A 2009 city beach replenishment project created an artificial strip of land – owned by the state – that impedes the condo community’s connection to the bay. The Supreme Court of Virginia determined last year that Lynnhaven Dunes Condominium Association would have to be compensated for the loss of its riparian rights.
The high court remanded the case for a “just compensation hearing” to determine the value of the riparian rights.
A Virginia Beach Circuit Court jury Oct. 15 decided those rights were worth zero.
“A travesty happened,” said Henry E. Howell III of Norfolk, lawyer for the condo association.
Howell said he put on experts who testified the value of the riparian rights were worth more than $1.5 million.
The beach property is accreting, the condo’s experts said. The size of the property is growing as natural forces steadily deposit more sand each year.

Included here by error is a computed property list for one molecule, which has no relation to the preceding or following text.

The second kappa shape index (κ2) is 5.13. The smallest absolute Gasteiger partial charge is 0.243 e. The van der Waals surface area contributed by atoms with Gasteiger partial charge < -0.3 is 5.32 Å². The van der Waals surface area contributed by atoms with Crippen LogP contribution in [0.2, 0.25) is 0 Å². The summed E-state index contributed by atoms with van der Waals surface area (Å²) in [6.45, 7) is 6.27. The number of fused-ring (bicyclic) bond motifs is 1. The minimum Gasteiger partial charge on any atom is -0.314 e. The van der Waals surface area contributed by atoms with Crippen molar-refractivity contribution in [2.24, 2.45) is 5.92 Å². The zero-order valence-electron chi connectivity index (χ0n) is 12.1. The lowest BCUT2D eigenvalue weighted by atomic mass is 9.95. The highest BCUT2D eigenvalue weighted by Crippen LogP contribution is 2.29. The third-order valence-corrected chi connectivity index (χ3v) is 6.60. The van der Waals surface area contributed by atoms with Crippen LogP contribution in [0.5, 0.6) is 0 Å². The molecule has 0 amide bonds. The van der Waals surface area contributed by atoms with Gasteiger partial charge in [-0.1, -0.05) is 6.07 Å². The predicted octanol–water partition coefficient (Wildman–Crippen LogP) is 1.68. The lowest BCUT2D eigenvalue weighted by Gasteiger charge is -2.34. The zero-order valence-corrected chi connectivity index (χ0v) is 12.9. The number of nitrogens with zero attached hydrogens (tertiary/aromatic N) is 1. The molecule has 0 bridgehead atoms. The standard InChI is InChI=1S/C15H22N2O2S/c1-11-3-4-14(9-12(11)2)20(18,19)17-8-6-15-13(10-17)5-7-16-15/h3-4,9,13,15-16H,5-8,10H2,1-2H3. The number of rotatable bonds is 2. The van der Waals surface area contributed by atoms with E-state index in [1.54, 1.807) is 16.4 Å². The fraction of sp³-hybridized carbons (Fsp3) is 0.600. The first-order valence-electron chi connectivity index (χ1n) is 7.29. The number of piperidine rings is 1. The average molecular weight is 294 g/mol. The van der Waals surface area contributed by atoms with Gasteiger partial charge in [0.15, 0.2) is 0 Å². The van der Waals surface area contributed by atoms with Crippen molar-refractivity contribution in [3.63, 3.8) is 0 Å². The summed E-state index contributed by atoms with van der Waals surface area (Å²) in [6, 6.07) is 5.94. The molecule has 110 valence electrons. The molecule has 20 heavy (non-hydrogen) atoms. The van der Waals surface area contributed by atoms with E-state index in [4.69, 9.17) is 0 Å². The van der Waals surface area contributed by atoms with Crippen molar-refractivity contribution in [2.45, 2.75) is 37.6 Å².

Eventually, the condo association could have built on the newly created land, Howell said.
“As the primary dunes move out, developable land is created,” he said. The strip of state property now blocks development, he argued.
Howell questioned whether “just compensation” for a government taking of private property can ever reach the point of no value whatsoever.
“Can you have a taking of property with zero owed?” Howell said, promising to challenge trial procedures that permitted the jury to consider a value of zero.
Howell’s experts were countered by a cluster of experts from the city who testified that the value of the riparian rights was, indeed, zero.
The experts pointed to a pre-existing public beach easement for the condo property, other development restrictions and the erosional nature of the beach, according to Christopher S. Boynton, Virginia Beach deputy city attorney.
“We believe people should be paid every dime that they’re entitled to for the value of their property, but this is a court of law, not a lottery ticket,” Boydton told the jury, according to an account in The Virginian-Pilot.
A five-person jury of Virginia Beach property owners decided the case after a four-day trial that included a trip to the condo site, the lawyers said. None of the jurors was a condo owner, Howell said.